Algorithms Graphs suggest change

Storing Graphs Adjacency Matrix

To store a graph, two methods are common:

An adjacency matrix is a square matrix used to represent a finite graph. The elements of the matrix indicate whether pairs of vertices are adjacent or not in the graph.

Adjacent means ‘next to or adjoining something else’ or to be beside something. For example, your neighbors are adjacent to you. In graph theory, if we can go to node B from node A, we can say that node B is adjacent to node A. Now we will learn about how to store which nodes are adjacent to which one via Adjacency Matrix. This means, we will represent which nodes share edge between them. Here matrix means 2D array.

Here you can see a table beside the graph, this is our adjacency matrix. Here Matrix[i][j] = 1 represents there is an edge between i and j. If there’s no edge, we simply put Matrix[i][j] = 0.

These edges can be weighted, like it can represent the distance between two cities. Then we’ll put the value in Matrix[i][j] instead of putting 1.

The graph described above is Bidirectional or Undirected, that means, if we can go to node 1 from node 2, we can also go to node 2 from node 1. If the graph was Directed, then there would’ve been arrow sign on one side of the graph. Even then, we could represent it using adjacency matrix.

We represent the nodes that don’t share edge by infinity. One thing to be noticed is that, if the graph is undirected, the matrix becomes symmetric.

The pseudo-code to create the matrix:

Procedure AdjacencyMatrix(N):    //N represents the number of nodes
Matrix[N][N]
for i from 1 to N
    for j from 1 to N
        Take input -> Matrix[i][j]
    endfor
endfor

We can also populate the Matrix using this common way:

Procedure AdjacencyMatrix(N, E):    // N -> number of nodes
Matrix[N][E]                        // E -> number of edges
for i from 1 to E
    input -> n1, n2, cost
    Matrix[n1][n2] = cost
    Matrix[n2][n1] = cost
endfor

For directed graphs, we can remove Matrix[n2][n1] = cost line.

The drawbacks of using Adjacency Matrix:

Memory is a huge problem. No matter how many edges are there, we will always need N * N sized matrix where N is the number of nodes. If there are 10000 nodes, the matrix size will be 4 * 10000 * 10000 around 381 megabytes. This is a huge waste of memory if we consider graphs that have a few edges.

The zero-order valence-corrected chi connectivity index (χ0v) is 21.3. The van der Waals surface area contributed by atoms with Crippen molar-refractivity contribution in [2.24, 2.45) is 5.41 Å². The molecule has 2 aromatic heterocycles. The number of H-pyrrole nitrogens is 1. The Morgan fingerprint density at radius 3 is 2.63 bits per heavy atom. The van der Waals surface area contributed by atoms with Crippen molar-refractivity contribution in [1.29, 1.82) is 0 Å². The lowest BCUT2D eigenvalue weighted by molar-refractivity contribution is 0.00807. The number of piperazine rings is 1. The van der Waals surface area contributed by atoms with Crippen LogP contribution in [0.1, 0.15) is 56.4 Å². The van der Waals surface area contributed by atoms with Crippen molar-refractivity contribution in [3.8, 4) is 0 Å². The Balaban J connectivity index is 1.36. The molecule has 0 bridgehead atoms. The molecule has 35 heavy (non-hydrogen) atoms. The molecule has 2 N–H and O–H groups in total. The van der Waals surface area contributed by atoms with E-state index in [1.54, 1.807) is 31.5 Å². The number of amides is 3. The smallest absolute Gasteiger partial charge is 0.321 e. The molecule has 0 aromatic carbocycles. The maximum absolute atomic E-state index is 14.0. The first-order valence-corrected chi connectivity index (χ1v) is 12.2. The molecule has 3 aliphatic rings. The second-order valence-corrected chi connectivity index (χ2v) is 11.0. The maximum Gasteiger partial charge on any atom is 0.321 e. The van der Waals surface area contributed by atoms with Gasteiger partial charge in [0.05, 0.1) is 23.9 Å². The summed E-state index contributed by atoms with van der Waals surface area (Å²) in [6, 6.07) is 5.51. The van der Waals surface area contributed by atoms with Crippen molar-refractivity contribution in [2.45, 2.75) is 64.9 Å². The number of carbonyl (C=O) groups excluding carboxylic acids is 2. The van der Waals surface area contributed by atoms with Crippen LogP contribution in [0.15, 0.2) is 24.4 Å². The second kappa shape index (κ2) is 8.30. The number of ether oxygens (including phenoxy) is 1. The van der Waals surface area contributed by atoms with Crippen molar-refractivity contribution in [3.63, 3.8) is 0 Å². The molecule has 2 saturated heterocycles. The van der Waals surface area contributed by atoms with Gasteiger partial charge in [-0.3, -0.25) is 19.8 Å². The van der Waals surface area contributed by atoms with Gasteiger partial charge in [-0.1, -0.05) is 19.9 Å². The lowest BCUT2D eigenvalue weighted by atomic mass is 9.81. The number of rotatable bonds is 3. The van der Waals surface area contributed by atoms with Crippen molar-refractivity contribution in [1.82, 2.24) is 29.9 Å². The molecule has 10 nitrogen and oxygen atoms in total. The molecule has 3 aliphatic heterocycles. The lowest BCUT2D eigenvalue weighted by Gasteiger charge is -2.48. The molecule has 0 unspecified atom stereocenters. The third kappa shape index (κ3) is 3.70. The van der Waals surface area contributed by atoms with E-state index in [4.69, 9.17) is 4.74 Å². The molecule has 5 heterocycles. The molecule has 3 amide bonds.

Suppose we want to find out to which node we can go from a node u. We’ll need to check the whole row of u, which costs a lot of time.

The only benefit is that, we can easily find the connection between u-v nodes, and their cost using Adjacency Matrix.

Java code implemented using above pseudo-code:

import java.util.Scanner;
 
public class Represent_Graph_Adjacency_Matrix 
{
    private final int vertices;
    private int[][] adjacency_matrix;
 
    public Represent_Graph_Adjacency_Matrix(int v) 
    {
        vertices = v;
        adjacency_matrix = new int[vertices + 1][vertices + 1];
    }
 
    public void makeEdge(int to, int from, int edge) 
    {
        try 
        {
            adjacency_matrix[to][from] = edge;
        }
        catch (ArrayIndexOutOfBoundsException index) 
        {
            System.out.println("The vertices does not exists");
        }
    }
 
    public int getEdge(int to, int from) 
    {
        try 
        {
            return adjacency_matrix[to][from];
        }
        catch (ArrayIndexOutOfBoundsException index) 
        {
            System.out.println("The vertices does not exists");
        }
        return -1;
    }
 
    public static void main(String args[]) 
    {
        int v, e, count = 1, to = 0, from = 0;
        Scanner sc = new Scanner(System.in);
        Represent_Graph_Adjacency_Matrix graph;
        try 
        {
            System.out.println("Enter the number of vertices: ");
            v = sc.nextInt();
            System.out.println("Enter the number of edges: ");
            e = sc.nextInt();
 
            graph = new Represent_Graph_Adjacency_Matrix(v);
 
            System.out.println("Enter the edges: <to> <from>");
            while (count <= e) 
            {
                to = sc.nextInt();
                from = sc.nextInt();
 
                graph.makeEdge(to, from, 1);
                count++;
            }
 
            System.out.println("The adjacency matrix for the given graph is: ");
            System.out.print("  ");
            for (int i = 1; i <= v; i++)
                System.out.print(i + " ");
            System.out.println();
 
            for (int i = 1; i <= v; i++) 
            {
                System.out.print(i + " ");
                for (int j = 1; j <= v; j++) 
                    System.out.print(graph.getEdge(i, j) + " ");
                System.out.println();
            }
 
        }
        catch (Exception E) 
        {
            System.out.println("Somthing went wrong");
        }
 
        sc.close();
    }
}

Running the code: Save the file and compile using javac Represent_Graph_Adjacency_Matrix.java

Example:

$ java Represent_Graph_Adjacency_Matrix
Enter the number of vertices:
4
Enter the number of edges:
6
Enter the edges: <to> <from>
1 1
3 4
2 3
1 4
2 4
1 2
The adjacency matrix for the given graph is:
  1 2 3 4
1 1 1 0 1
2 0 0 1 1
3 0 0 0 1
4 0 0 0 0

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